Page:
I was bee-set by bees bee-having badly

Day 1: I was doing a major outdoor project near the house, by my garage. I had wood, power tools, and extension cords all over the place. At one point, I noticed a huge bumble bee hovering about. Hmmm, that’s strange, I thought. There were no flowers where I was working.

Day 2: I’m working hard with a power drill. All of a sudden, I look up and I see not one but two huge bumble bees. Now I’m thinking: Hey, what’s going on here? All of a sudden — yow — I got stung on my left shoulder.

I don’t know what guys do who aren’t married to someone who knows everything, but I went screaming into the house, yelling for my wife. When she saw what it was, she got some water, dragged me back outside, mixed the water with some dirt, and slapped it on my shoulder. Surprisingly for something that crude, it actually worked. According to my wife, the mud draws the stinger out. How about that. Lucky I married up.

Day 3: I’ve dealt with nasty yellow-jacket ground nests before, so I reached into my playbook from that since I still had a ton or work to do outside. What I do when confronted with ground nests is to first find the hole. That was easy in this case.

The bumble bees were clearly coming and going from a hole close to the house on the side of the garage, right where I was working. I hooked up my shop vacuum cleaner and placed the hose — with as long an extension as I could rig up — so that it was right next to the hole. Then I watched and waited.

Sure enough, as bees returned to the hole — probably filled with pollen from flowers — they got sucked into the vacuum. Even ones that tried to exit the hole got sucked in as well. That’s a great trick you might want to file somewhere.

Let me say right here that I love bees and their symbiotic relationship with humans. We need them very, very much. However, when a nest is so close to your house that you or yours are getting stung, it just has to go, period.

Day 4: I went out early in the morning after putting the shop vac away the night before. I thought I was all done with the bees. Ha! Little did I know it was just the bee-ginning.

The bees started right back up, entering and exiting the hole again. I didn’t want to use the shop vac again because it’s rather loud. Instead, I got a fly swatter and, believe it or not, I was able to achieve a very high kill rate with that simple plastic tool.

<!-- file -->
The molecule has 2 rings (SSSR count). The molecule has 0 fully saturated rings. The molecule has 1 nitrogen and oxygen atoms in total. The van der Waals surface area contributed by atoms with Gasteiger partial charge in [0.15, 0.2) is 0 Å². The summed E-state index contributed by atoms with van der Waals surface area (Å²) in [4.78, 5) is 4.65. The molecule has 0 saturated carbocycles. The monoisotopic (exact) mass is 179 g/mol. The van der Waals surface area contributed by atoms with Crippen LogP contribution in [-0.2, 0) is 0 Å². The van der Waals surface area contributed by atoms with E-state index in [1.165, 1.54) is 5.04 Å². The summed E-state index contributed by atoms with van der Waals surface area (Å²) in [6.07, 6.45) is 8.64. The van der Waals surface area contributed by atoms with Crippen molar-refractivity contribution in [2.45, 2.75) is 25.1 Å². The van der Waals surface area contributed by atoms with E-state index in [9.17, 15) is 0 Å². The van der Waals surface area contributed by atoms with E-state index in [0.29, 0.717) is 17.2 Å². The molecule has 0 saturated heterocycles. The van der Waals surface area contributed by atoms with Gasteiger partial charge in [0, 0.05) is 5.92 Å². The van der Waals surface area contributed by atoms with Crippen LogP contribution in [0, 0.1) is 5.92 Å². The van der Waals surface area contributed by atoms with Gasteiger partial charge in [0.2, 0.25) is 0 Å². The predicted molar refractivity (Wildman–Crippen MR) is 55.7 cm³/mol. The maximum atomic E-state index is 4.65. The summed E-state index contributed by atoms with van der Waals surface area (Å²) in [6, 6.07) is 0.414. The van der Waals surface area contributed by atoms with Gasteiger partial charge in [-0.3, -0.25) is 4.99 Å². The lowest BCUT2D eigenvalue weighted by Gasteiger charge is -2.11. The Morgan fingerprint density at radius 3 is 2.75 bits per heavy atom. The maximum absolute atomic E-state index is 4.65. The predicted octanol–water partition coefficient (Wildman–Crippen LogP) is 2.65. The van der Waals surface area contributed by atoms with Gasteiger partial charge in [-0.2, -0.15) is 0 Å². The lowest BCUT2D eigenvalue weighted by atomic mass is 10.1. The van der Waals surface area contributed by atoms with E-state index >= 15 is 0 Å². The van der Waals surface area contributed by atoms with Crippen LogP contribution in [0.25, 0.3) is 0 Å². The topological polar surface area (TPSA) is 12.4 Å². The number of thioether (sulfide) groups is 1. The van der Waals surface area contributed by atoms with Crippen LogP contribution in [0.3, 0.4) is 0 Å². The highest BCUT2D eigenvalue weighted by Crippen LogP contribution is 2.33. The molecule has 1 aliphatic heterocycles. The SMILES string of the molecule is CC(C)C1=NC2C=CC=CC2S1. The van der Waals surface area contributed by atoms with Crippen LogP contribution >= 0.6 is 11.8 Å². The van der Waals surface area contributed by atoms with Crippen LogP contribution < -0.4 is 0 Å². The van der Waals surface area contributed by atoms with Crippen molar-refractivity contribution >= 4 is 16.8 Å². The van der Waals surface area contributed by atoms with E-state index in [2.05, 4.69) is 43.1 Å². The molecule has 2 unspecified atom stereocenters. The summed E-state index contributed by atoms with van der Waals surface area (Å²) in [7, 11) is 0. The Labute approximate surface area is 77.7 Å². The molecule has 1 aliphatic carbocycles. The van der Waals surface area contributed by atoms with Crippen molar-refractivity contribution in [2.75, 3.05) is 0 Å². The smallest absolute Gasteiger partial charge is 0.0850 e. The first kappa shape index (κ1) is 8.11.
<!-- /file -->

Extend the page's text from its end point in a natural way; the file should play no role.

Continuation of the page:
If you sit by the hole, you can just see the yellow on their backs as they start to emerge. Then it’s like a game of whack-a-mole. The returning ones are trickier, as they circle the hole fairly rapidly, and only slow down when they’re sure it’s the right location. That’s when you get your chance to whack them.

Unfortunately, often the first whack doesn’t kill them; they can still crawl around for a very long time afterward unless you whack them several more times. Believe me, I took no pleasure in this, but it had to be done.

Day 5: I had thought I was all done by Day 5, but then another hole appeared and there were so many more I had to drag out the shop vac again. Yes, it was that bad. I have dry, sandy soil in that location, which turns out to be perfect for ground-nesting insects. By this time, I had finished the outdoor project, and now it was all about controlling the bee problem. I was a man on a mission.

Day 6: No vacuum needed but there were still so many bees coming and going that I would go outside, and if I just stood there for five minutes I was sure to see at least one or two. So that’s what I did all day, go in and out every now and then, hunting and killing bees.

I don’t know how many I got in total, but if you add in the ones sucked into the shop vac it has to be in the triple digits. I also put out a 2-liter soda bottle with the top cut off, stuffed back in upside down, and sugary soda inside. I read that bees would be attracted to the scent and get caught. Didn’t work. Got a lot of ants, though.

Day 7: Unbelievably, I had another hole develop and there were still more bees coming and going after a week. I was going bee crazy at this point! I looked up methods on YouTube for ground nest removal.

Some people are just nuts. Muriatic acid? Pouring gasoline into the hole and lighting it? Truly crazy stuff. Apparently bees don’t like the smell of garlic or cinnamon, but I was too far gone to try deterrent methods like that. I needed to end it sooner rather than later.

Day 8: The morning started with yet another hole in the same area. I sat there with the fly swatter and killed about 25 of them before the action stopped. I dug up the area but could not find the nest or the tunnels. Then I got out a big tarp and used concrete blocks to just cover the whole area. I checked in on it periodically after that and it appeared to have done the trick. Appeared.

Days 9 to 15: Every day with the tarp on the ground started out with about 25 angry bees wondering what was going on. They were so mad their incessant buzzing sounded like screaming. I was able to get most of them with the swatter, but boy were they angry.

Serendipitously, I heard a report on National Public Radio about ground-nesting insects like bees, ants, and wasps. Turns out some of them don’t have hives, but rather live alone underground where it’s cool and they can produce their larva. I think that’s what I was dealing with, though why there were so many I have no idea. Probably it was building up over time, and I only noticed it when I had that large outdoor project to do.

Day 16: Finally, no more bees. Hallelujah! My plan now is to put in patio pavers and stone to get rid of the sandy soil that attracted them in the first place. I’ve had my fill of bees for a long, long time. I don’t even want any honey these days.

Bee-lieve me, I bee-moan the fact that this bee-came such a beeg thing, truly bee-yond the imagination, and I’ll bee much more cautious bee-sides the house from now on. Un-bee-lievable. Just bee hopeful they don’t bee-set you next.